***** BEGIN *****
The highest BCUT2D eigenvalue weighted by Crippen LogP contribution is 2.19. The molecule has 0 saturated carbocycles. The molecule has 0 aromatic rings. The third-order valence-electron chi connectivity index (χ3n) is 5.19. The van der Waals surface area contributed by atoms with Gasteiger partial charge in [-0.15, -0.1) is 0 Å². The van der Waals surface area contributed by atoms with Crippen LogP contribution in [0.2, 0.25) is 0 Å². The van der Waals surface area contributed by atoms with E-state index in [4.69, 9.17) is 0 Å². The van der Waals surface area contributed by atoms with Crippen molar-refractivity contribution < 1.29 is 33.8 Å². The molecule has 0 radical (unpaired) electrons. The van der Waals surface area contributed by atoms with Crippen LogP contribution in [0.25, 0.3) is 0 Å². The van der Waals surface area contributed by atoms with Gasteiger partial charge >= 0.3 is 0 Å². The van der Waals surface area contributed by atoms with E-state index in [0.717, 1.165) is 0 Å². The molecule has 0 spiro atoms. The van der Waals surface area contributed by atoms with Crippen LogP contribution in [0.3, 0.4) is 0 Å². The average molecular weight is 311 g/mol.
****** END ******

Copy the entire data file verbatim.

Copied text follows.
The highest BCUT2D eigenvalue weighted by Crippen LogP contribution is 2.19. The molecule has 0 saturated carbocycles. The molecule has 0 aromatic rings. The third-order valence-electron chi connectivity index (χ3n) is 5.19. The van der Waals surface area contributed by atoms with Gasteiger partial charge in [-0.15, -0.1) is 0 Å². The van der Waals surface area contributed by atoms with Crippen LogP contribution in [0.2, 0.25) is 0 Å². The van der Waals surface area contributed by atoms with E-state index in [4.69, 9.17) is 0 Å². The van der Waals surface area contributed by atoms with Crippen molar-refractivity contribution < 1.29 is 33.8 Å². The molecule has 0 radical (unpaired) electrons. The van der Waals surface area contributed by atoms with Crippen LogP contribution in [0.25, 0.3) is 0 Å². The van der Waals surface area contributed by atoms with Gasteiger partial charge >= 0.3 is 0 Å². The van der Waals surface area contributed by atoms with E-state index in [0.717, 1.165) is 0 Å². The molecule has 0 spiro atoms. The van der Waals surface area contributed by atoms with Crippen LogP contribution in [0.3, 0.4) is 0 Å². The average molecular weight is 311 g/mol.